Did you know?
Seagrass are marine flowering plants that evolved from land plants and adapted to marine life around 100 million years ago.
Around 40 times more animals inhabit seagrass than in adjacent bare sand
Eleven species of seagrasses are known to grow in South Australia covering an area of approximately 9,620 km2. One hectare of seagrass is
estimated to be worth more than $26,000 per year, making seagrass one of the most valuable ecosystems on the planet. Per hectare, seagrasses can store up to twice as much carbon than terrestrial forests and play an important role in reducing global greenhouse gas emissions. There are potential long term
blue carbon opportunities in seagrass restoration.
For boat owners: operate your boat in marked channels to prevent running aground and damaging your boat and seagrass beds. When in doubt about the depth, slow down and idle. If you are leaving a muddy trail behind your boat, you are probably cutting seagrass.
The South Australian Government is undertaking the largest seagrass restoration project in Australia through a $1 million
project to re-establish around 10 hectares of seagrass off the Adelaide metropolitan coast. New life for our coastal environment
Seagrass meadows are very important to the nearshore coastal environment. They help stabilise the seabed by holding sand with their roots and reduce the waves and currents near the seabed with their leaves. They also provide both food and habitat for marine life.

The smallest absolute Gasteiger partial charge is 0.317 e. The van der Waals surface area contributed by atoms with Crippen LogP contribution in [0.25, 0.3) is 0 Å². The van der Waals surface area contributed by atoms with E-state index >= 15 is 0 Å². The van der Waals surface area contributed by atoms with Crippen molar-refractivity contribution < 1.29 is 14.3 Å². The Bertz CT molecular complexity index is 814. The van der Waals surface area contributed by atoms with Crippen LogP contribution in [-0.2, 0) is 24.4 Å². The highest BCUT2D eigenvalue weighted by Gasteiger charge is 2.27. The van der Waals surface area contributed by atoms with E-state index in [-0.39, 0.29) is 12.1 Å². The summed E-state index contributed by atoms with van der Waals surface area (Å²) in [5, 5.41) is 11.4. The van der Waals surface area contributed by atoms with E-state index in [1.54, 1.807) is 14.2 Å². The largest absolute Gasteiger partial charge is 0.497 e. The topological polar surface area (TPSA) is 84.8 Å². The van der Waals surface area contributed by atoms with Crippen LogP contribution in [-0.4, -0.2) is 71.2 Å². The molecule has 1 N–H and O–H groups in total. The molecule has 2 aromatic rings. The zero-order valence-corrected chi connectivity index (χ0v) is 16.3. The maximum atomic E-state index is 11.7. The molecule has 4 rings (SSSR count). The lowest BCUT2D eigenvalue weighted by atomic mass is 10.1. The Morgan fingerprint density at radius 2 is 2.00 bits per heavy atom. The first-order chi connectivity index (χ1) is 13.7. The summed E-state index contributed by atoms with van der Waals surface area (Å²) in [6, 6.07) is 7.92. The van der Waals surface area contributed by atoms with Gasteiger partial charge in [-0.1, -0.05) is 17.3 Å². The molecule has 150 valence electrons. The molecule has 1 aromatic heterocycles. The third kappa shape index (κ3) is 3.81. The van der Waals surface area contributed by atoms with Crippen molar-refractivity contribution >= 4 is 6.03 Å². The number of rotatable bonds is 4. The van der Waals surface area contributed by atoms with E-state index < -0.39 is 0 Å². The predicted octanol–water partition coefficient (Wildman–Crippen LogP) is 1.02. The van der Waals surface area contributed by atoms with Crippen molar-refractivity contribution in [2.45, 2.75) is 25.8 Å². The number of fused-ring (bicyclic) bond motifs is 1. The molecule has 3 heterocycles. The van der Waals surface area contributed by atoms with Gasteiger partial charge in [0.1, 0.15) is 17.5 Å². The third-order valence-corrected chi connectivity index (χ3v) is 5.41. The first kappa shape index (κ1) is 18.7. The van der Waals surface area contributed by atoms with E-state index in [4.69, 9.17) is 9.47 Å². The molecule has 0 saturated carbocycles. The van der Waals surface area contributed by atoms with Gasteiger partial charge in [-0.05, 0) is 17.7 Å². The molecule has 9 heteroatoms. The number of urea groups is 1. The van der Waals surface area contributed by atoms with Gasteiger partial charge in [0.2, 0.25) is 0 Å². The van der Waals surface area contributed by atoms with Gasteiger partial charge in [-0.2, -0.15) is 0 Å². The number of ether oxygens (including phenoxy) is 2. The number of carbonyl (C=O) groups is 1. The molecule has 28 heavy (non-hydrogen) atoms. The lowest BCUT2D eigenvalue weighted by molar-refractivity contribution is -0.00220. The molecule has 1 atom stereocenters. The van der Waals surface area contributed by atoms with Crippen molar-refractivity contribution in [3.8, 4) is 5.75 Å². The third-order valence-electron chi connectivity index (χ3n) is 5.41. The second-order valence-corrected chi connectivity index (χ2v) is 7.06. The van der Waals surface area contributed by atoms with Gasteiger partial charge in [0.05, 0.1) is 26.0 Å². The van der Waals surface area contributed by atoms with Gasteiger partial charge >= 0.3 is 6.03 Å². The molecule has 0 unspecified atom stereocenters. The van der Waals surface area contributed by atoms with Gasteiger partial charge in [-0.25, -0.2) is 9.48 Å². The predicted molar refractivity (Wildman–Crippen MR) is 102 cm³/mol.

Over the last half century, around one third of seagrass along the Adelaide metropolitan coast has been lost.
While natural events such as storms can cause large-scale seagrass loss, the main cause of the initial seagrass loss was poor water quality resulting from drain discharge, stormwater run-off and effluent disposal.
Once destroyed, seagrass ecosystems do not easily recover as waves and currents erode the exposed seabed and inhibit regrowth.
Seagrass changes over time at Grange ( view as PDF)
As seagrass is not easily able to re-establish in bare sand, the seagrass restoration project uses a technique developed in South Australia of placing hessian bags on the sea floor to hold seagrass seedlings in place. By the time the hessian decomposes, many seedlings are sufficiently established.
Trials are being undertaken in 2019 between Largs Bay and Hove, to identify suitable sites for large scale restoration work in 2020. It will take several years for the seagrass to fully establish. The restoration will be monitored to measure and report on progress over time.
Seagrass restoration project timeline ( view as PDF)
The project is being delivered by the
South Australian Research Development Institute in partnership with our department and will inform future seagrass restoration work.